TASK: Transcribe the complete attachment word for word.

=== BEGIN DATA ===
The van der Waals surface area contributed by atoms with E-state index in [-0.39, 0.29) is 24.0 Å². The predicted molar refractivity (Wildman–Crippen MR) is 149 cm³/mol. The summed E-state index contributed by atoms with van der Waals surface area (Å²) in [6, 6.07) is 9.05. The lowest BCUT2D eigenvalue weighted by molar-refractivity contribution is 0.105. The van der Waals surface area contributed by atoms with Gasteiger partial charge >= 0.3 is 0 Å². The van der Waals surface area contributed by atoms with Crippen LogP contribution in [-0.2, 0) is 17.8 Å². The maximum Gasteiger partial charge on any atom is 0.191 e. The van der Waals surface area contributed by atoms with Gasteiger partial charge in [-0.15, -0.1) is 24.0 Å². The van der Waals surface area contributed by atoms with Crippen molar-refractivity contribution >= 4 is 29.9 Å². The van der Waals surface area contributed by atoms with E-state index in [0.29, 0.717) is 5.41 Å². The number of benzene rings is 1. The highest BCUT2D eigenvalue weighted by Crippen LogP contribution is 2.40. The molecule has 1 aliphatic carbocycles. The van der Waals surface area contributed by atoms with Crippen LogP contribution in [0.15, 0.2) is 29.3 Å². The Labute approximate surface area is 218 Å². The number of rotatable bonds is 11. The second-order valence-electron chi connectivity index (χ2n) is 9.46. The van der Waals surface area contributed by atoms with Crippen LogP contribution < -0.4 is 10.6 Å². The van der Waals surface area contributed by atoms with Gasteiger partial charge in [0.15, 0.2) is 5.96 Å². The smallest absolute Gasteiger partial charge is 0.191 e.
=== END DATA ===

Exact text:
The van der Waals surface area contributed by atoms with E-state index in [-0.39, 0.29) is 24.0 Å². The predicted molar refractivity (Wildman–Crippen MR) is 149 cm³/mol. The summed E-state index contributed by atoms with van der Waals surface area (Å²) in [6, 6.07) is 9.05. The lowest BCUT2D eigenvalue weighted by molar-refractivity contribution is 0.105. The van der Waals surface area contributed by atoms with Gasteiger partial charge >= 0.3 is 0 Å². The van der Waals surface area contributed by atoms with Crippen LogP contribution in [-0.2, 0) is 17.8 Å². The maximum Gasteiger partial charge on any atom is 0.191 e. The van der Waals surface area contributed by atoms with Gasteiger partial charge in [-0.15, -0.1) is 24.0 Å². The van der Waals surface area contributed by atoms with Crippen molar-refractivity contribution >= 4 is 29.9 Å². The van der Waals surface area contributed by atoms with E-state index in [0.29, 0.717) is 5.41 Å². The number of benzene rings is 1. The highest BCUT2D eigenvalue weighted by Crippen LogP contribution is 2.40. The molecule has 1 aliphatic carbocycles. The van der Waals surface area contributed by atoms with Crippen LogP contribution in [0.15, 0.2) is 29.3 Å². The Labute approximate surface area is 218 Å². The number of rotatable bonds is 11. The second-order valence-electron chi connectivity index (χ2n) is 9.46. The van der Waals surface area contributed by atoms with Crippen LogP contribution < -0.4 is 10.6 Å². The van der Waals surface area contributed by atoms with Gasteiger partial charge in [0.15, 0.2) is 5.96 Å². The smallest absolute Gasteiger partial charge is 0.191 e.